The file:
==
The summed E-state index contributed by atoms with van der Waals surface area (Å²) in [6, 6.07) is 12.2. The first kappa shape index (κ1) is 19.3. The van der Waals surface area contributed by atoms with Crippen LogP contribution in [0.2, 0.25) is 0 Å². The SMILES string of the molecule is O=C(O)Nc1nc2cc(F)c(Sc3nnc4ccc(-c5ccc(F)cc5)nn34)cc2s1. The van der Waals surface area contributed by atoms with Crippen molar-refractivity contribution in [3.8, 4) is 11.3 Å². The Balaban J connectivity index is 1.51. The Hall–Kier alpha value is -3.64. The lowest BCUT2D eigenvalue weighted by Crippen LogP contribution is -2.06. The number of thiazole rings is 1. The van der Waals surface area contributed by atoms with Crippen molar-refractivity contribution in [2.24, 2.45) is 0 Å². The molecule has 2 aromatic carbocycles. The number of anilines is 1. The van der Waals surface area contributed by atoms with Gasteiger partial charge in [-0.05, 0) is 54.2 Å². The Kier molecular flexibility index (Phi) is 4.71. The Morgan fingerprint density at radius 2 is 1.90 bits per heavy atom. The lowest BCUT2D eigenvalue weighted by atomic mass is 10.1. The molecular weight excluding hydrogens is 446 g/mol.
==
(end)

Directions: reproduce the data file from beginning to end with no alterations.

The summed E-state index contributed by atoms with van der Waals surface area (Å²) in [6, 6.07) is 12.2. The first kappa shape index (κ1) is 19.3. The van der Waals surface area contributed by atoms with Crippen LogP contribution in [0.2, 0.25) is 0 Å². The SMILES string of the molecule is O=C(O)Nc1nc2cc(F)c(Sc3nnc4ccc(-c5ccc(F)cc5)nn34)cc2s1. The van der Waals surface area contributed by atoms with Crippen molar-refractivity contribution in [3.8, 4) is 11.3 Å². The Balaban J connectivity index is 1.51. The Hall–Kier alpha value is -3.64. The lowest BCUT2D eigenvalue weighted by Crippen LogP contribution is -2.06. The number of thiazole rings is 1. The van der Waals surface area contributed by atoms with Crippen molar-refractivity contribution in [2.24, 2.45) is 0 Å². The molecule has 2 aromatic carbocycles. The number of anilines is 1. The van der Waals surface area contributed by atoms with Gasteiger partial charge in [-0.05, 0) is 54.2 Å². The Kier molecular flexibility index (Phi) is 4.71. The Morgan fingerprint density at radius 2 is 1.90 bits per heavy atom. The lowest BCUT2D eigenvalue weighted by atomic mass is 10.1. The molecular weight excluding hydrogens is 446 g/mol.